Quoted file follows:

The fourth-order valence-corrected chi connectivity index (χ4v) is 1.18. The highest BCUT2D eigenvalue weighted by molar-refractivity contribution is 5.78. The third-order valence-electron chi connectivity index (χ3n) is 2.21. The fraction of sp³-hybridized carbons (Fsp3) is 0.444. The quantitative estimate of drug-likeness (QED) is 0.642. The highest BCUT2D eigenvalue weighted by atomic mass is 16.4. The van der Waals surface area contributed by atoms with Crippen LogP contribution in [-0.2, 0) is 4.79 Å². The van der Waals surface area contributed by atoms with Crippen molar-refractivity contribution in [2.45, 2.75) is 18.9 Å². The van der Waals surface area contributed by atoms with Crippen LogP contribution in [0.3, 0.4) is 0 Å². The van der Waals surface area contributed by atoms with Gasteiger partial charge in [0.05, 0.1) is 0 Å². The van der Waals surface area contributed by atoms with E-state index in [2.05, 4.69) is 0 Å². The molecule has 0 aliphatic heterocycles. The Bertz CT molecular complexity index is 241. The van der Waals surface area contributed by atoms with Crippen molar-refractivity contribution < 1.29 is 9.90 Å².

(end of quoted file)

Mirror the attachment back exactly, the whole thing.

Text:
The fourth-order valence-corrected chi connectivity index (χ4v) is 1.18. The highest BCUT2D eigenvalue weighted by molar-refractivity contribution is 5.78. The third-order valence-electron chi connectivity index (χ3n) is 2.21. The fraction of sp³-hybridized carbons (Fsp3) is 0.444. The quantitative estimate of drug-likeness (QED) is 0.642. The highest BCUT2D eigenvalue weighted by atomic mass is 16.4. The van der Waals surface area contributed by atoms with Crippen LogP contribution in [-0.2, 0) is 4.79 Å². The van der Waals surface area contributed by atoms with Crippen molar-refractivity contribution in [2.45, 2.75) is 18.9 Å². The van der Waals surface area contributed by atoms with Crippen LogP contribution in [0.3, 0.4) is 0 Å². The van der Waals surface area contributed by atoms with Gasteiger partial charge in [0.05, 0.1) is 0 Å². The van der Waals surface area contributed by atoms with E-state index in [2.05, 4.69) is 0 Å². The molecule has 0 aliphatic heterocycles. The Bertz CT molecular complexity index is 241. The van der Waals surface area contributed by atoms with Crippen molar-refractivity contribution < 1.29 is 9.90 Å².